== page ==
This Essay addresses one of the main issues currently facing the European Community, the problem of discrimination between individuals. Because discrimination on the basis of nationality concerns virtually everybody, this is a sensitive and universal concern. In addition, this Essay examines an area of law in which the applicable law hinges upon the distinction between the terms “at home” and “abroad.” I use the expression distinction because not every distinction results in discrimination. Discrimination occurs when a distinction is made between people in comparable situations without sufficient justification. … In the Finanzamt Koln-Alstadt v. Roland Schumacker decision and succeeding cases, the Court has attempted to consider international tax law by confirming, for the first time, the distinction between residents and non-residents as it is recognized in tax law. To do justice to the special features of this case and the legal reasoning it introduces, it is necessary first to consider the situation prevailing before the Schumacker judgment.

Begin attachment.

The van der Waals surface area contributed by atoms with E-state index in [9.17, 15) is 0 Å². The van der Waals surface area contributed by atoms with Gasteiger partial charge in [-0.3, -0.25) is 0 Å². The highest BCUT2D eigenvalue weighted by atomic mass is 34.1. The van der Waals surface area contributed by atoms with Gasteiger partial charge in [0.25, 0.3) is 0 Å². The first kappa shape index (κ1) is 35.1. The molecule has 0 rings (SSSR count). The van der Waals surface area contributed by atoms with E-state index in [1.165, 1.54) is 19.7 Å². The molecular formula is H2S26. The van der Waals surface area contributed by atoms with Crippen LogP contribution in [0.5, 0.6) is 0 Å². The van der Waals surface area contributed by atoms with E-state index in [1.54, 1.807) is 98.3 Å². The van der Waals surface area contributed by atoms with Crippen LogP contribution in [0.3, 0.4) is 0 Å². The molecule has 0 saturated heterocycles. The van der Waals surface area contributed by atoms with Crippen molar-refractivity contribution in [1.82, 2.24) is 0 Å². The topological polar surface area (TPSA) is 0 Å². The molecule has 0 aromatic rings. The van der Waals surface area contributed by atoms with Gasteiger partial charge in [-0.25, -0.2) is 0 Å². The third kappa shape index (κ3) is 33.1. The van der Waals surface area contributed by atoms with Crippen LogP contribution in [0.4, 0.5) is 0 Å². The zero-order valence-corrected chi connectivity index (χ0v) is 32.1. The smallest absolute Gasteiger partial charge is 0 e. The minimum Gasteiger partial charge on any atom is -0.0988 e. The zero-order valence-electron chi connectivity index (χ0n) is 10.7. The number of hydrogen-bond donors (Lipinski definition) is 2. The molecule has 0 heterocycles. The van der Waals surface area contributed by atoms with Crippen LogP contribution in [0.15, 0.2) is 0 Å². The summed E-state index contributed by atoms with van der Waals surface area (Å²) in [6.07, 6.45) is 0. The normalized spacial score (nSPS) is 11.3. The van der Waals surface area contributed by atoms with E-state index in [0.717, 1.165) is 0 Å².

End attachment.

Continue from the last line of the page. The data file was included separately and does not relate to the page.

Carl Otto Lenz,
The Jurisprudence of the European Court of Justice in Tax Matters,
20 Fordham Int'l L.J. 638
Available at: http://ir.lawnet.fordham.edu/ilj/vol20/iss3/3